Swimming school trains Marines to save lives
By Lance Cpl. Brandon R. Holgersen
| | December 14, 2005
MARINE CORPS BASE CAMP LEJEUNE, N.C. --
A Marine is thrown overboard by rough seas, falling into the deep, cold ocean waters. He has nothing but his own skills to help save him if no one notices he is gone.
This is a potentially life-threatening scenario, but with reliable training there is hope - the Combat Water Survival Swimming School.
The mission of the school is to teach individual Marines how to survive in various aquatic environments, reduce fear of the water and build self-confidence, according to Staff Sgt. Lanny B. Powell, the schools’s chief instructor.
The school is home to four instructors who are tasked with training Marine Corps instructors of water survival stationed east of the Mississippi River or in European duty stations, according to Powell.
The instructors teach five classes for Marine Corp instructors of water survival and teach another class for Marines who are aspiring to be instructors at the school, according to Powell. Between classes, the school can travel to units who cannot attend the school.
“We go down to [Marine Corps Recruit Depot Parris Island] a lot to train the Marines there to be instructors,” Powell said.
The school can accommodate 30 students at a time, but because of the screening process and the low number of Marines coming to the course, class size averages around 10-15 students.
For a Marine to become an instructor, they must go through a prescreening, have a water survival qualification and be observed by an instructor.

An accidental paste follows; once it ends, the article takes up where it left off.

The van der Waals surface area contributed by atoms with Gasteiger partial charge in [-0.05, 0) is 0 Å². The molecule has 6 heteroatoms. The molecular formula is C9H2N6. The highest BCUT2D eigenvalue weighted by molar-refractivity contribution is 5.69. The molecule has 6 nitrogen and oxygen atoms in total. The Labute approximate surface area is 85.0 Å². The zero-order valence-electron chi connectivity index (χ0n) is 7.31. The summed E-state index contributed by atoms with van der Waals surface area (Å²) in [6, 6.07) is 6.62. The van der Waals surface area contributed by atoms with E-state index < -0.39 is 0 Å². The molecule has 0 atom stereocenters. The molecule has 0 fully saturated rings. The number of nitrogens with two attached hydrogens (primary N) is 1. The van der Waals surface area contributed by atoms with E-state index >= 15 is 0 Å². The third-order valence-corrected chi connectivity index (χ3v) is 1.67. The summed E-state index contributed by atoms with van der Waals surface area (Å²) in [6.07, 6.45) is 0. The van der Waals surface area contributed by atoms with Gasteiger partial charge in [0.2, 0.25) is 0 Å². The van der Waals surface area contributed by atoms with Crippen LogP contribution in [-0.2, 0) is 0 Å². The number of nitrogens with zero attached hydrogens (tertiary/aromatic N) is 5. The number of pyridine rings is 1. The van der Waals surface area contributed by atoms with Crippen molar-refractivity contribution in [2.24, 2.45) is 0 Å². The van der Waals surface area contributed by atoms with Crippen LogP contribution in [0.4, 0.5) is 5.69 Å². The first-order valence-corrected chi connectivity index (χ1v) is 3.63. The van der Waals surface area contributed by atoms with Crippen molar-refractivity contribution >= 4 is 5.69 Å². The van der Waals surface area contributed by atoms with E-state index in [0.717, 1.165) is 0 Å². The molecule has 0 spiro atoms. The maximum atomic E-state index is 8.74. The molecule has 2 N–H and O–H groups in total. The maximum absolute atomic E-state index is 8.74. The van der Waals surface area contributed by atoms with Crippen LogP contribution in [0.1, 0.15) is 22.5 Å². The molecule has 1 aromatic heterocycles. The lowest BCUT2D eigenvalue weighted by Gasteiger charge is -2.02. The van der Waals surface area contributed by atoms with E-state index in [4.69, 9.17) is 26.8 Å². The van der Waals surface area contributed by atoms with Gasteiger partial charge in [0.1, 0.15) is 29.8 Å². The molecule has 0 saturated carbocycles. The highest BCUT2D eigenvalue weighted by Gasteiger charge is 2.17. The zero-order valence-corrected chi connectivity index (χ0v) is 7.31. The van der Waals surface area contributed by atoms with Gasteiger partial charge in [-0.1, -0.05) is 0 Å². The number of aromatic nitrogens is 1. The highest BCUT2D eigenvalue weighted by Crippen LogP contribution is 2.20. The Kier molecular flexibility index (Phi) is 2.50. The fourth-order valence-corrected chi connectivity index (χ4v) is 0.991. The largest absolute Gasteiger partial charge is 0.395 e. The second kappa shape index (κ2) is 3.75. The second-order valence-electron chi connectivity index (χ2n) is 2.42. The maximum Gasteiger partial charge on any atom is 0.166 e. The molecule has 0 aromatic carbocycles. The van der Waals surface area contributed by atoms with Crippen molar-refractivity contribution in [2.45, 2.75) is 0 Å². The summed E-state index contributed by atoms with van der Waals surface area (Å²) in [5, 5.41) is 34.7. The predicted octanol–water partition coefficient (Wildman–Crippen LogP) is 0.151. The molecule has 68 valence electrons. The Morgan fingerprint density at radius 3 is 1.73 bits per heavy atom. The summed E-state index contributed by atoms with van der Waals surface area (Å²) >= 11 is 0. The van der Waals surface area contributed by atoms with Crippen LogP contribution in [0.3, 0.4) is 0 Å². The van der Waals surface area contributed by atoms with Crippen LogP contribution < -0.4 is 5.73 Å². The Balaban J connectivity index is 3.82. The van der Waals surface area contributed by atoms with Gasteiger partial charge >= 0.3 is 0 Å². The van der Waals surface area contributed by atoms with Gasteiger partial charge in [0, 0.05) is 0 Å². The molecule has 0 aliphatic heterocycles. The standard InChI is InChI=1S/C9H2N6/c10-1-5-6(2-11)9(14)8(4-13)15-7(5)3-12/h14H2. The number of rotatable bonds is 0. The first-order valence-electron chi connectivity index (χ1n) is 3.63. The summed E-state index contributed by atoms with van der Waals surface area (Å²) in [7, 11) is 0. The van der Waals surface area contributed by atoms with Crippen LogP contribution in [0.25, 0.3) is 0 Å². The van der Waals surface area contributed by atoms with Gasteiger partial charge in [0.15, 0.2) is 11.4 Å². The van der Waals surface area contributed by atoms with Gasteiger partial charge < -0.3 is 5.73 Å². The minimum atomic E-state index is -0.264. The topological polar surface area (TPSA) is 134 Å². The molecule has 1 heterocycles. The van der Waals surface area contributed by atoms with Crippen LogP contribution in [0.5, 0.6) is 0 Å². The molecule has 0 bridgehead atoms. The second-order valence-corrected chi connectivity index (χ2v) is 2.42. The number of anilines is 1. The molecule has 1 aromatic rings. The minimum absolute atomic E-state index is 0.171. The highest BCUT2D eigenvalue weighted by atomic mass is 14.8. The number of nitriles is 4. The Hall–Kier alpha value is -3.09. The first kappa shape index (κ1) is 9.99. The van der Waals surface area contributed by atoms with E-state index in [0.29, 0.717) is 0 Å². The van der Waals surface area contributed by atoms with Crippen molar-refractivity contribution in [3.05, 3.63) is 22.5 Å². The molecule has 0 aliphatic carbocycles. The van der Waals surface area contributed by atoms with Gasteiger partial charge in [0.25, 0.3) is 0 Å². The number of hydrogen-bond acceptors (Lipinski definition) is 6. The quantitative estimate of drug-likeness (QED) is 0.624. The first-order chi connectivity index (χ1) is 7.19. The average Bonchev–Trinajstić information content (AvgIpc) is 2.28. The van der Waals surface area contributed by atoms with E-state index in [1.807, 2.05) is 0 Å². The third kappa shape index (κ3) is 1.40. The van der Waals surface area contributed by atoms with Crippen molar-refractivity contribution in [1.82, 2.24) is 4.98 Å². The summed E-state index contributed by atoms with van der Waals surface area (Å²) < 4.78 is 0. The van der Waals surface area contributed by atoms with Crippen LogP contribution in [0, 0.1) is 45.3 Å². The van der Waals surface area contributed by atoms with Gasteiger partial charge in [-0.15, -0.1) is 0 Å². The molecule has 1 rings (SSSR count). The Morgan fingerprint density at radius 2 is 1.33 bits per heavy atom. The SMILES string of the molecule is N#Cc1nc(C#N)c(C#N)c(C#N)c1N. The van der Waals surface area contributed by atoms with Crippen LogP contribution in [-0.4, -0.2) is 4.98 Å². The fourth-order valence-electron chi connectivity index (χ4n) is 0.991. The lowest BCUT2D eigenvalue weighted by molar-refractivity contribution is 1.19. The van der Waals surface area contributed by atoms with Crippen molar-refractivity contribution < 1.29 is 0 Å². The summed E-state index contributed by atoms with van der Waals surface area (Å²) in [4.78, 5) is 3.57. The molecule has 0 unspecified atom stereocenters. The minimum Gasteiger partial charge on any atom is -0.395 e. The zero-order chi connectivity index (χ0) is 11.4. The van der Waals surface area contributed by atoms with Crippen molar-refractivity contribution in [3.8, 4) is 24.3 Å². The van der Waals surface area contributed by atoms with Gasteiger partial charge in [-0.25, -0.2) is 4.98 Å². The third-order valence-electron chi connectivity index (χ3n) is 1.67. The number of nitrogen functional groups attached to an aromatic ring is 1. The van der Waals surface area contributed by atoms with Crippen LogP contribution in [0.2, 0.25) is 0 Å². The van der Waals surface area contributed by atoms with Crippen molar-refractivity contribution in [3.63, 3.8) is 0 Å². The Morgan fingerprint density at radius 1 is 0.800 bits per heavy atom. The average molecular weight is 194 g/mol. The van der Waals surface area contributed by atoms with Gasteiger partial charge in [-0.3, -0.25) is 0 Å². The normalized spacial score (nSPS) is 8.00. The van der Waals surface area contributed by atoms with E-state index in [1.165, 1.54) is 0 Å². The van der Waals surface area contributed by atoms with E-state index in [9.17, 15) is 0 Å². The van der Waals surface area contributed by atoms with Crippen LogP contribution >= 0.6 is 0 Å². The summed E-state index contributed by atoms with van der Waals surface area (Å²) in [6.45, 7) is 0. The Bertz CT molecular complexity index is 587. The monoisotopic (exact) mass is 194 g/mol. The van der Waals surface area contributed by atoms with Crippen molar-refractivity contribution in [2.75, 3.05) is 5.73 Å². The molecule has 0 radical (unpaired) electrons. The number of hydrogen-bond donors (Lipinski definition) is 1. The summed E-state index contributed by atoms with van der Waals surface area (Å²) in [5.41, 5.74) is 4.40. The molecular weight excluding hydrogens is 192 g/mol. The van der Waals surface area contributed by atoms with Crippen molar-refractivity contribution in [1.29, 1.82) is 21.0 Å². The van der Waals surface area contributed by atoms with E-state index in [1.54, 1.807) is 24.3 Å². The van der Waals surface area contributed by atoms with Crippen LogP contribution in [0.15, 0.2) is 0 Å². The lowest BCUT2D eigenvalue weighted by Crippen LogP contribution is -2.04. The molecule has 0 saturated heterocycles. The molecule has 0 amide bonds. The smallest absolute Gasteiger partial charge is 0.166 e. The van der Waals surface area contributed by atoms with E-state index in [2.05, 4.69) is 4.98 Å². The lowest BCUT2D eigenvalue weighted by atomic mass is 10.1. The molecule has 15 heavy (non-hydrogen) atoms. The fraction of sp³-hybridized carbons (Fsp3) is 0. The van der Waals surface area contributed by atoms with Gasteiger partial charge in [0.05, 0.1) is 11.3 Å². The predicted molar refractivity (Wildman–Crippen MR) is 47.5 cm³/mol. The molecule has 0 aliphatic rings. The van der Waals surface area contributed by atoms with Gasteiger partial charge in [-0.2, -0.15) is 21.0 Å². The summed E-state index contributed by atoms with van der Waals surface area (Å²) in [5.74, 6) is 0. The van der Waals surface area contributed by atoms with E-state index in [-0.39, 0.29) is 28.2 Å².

The prescreening consists of a variety of different swims including a timed 500-meter swim, which must be completed in 13 minutes or faster, and a brick retrieval swim.
During the course, Marines become life guard certified and certified in American Red Cross cardio pulmonary resuscitation for children and seniors, according to Powell. The students also learn a wide array of different rescues for saving a drowning person in the water.
Marines go through another series of tests including many academic written tests at the end of the course. One of the last tests includes a 1,500 meter timed swim.
The Marines spend a lot of hours in the water during the course to learn the life saving techniques and build the strength to perform them, according to Powell.
“It was a difficult course to go through because of the challenging pace,” said 1st Lt. Christopher Nolf, a student participating in the course.
The course has changed over the years, according to Powell. The course used to include drills where a person had to learn techniques to swim with their hands and feet tied.
“This was done so you knew you could do anything in the water,” said Gunnery Sgt. Benny Antle, a student who first went through the course when he was 25 years old. “This also gave you the sense of what it was like not to be able to swim.”
The course is designed to train the trainers, according to Powell. The school makes every effort to help the students learn the techniques and help the students do the best they can.
The school is offered to Marines and sailors and gives the Marines an extra military operational specialty of 8563. The course is intended for corporals and above, but lance corporals who are competent and meet the requirements can get a waiver signed by their command to attend the school.
Any Marine who is interested in taking the course can find information by contacting their unit’s training office.